Rural and regional hospitals do not have the same degree of specialisation as urban teaching hospitals, making them ideal for medical student learning. They have clinical service pressures, however, and their clinicians also must deal with the competing demands of service and teaching. Thus, the same questions arise about the long-term sustainability of teaching and learning that relies on significant input from clinicians. In addition, the increasing numbers of students allocated to rural and regional hospitals may threaten the close relationships between students and their supervisors that have been a hallmark of such programs.
Rural general practices also offer a comprehensive scope of practice for student learning. As in urban general practices, the presence of students has the potential to result in general practitioners seeing fewer patients, resulting in a loss of income greater than the compensation provided through Practice Incentive Payments. Recent research shows, however, that by adopting a model of parallel consulting, rural GPs are in fact able to see the same number of patients while precepting students as they would in the absence of students.15 In the parallel consulting model, the GP and student initially see a patient separately, and then come together for a joint consultation with the patient before working separately again. Consultation time-management analysis indicates that the nature of the consultation changes, with a greater emphasis on history-taking in shared consultations, compared with the GP’s usual management of patient consultations.16
Continuity of care enhances opportunities for patients to gain confidence in students, for students to respond to the relationships they develop with patients, and for students to feel responsible for patient outcomes and to advocate for patients. Moreover, clinicians can move beyond teaching-on-the-run skills to efficiently and effectively teach students while treating patients. In this setting, students have a legitimate role in the work of their clinical supervisors, and GPs can step back and take primary responsibility for orchestrating the quality and safety of the consultation. Students can then provide the major part of the patients’ management, with most of their learning coming from taking an active role in patient care.17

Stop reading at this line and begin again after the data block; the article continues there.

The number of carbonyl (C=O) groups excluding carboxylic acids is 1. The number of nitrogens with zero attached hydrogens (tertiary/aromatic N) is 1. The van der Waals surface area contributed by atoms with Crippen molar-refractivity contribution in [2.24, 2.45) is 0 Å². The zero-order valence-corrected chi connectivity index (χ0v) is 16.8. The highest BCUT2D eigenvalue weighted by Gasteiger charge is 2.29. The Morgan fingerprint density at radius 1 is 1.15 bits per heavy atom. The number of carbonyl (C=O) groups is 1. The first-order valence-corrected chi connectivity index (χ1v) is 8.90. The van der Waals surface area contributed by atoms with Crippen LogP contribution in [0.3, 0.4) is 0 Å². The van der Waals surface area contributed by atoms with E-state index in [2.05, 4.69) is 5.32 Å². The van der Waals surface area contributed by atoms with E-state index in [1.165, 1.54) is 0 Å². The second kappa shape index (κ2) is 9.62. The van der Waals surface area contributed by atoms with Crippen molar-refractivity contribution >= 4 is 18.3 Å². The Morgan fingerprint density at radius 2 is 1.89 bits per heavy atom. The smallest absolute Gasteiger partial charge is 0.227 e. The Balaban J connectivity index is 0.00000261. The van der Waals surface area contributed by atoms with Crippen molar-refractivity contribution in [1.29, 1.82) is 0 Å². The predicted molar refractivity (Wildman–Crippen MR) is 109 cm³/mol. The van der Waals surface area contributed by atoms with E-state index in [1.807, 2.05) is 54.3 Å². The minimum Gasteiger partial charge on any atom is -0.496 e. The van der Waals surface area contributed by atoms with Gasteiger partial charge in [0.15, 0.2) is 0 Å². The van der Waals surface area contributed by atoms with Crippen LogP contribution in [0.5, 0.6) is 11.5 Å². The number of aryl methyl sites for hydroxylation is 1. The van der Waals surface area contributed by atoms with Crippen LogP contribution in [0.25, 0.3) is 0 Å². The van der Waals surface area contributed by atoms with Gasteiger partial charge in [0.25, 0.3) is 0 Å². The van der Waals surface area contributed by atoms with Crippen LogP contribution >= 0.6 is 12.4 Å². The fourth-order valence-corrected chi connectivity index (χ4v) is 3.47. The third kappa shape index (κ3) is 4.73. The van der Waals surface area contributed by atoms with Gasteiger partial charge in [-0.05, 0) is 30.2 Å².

Longitudinal, community-based programs generate additional costs for student support and supervision, as well as for information technology and infrastructure (including constructing additional rooms for parallel consulting). The additional funds provided through rural clinical schools have been important in meeting these needs. Furthermore, the funds are transparent, which is not always the case with funding provided to urban teaching hospitals.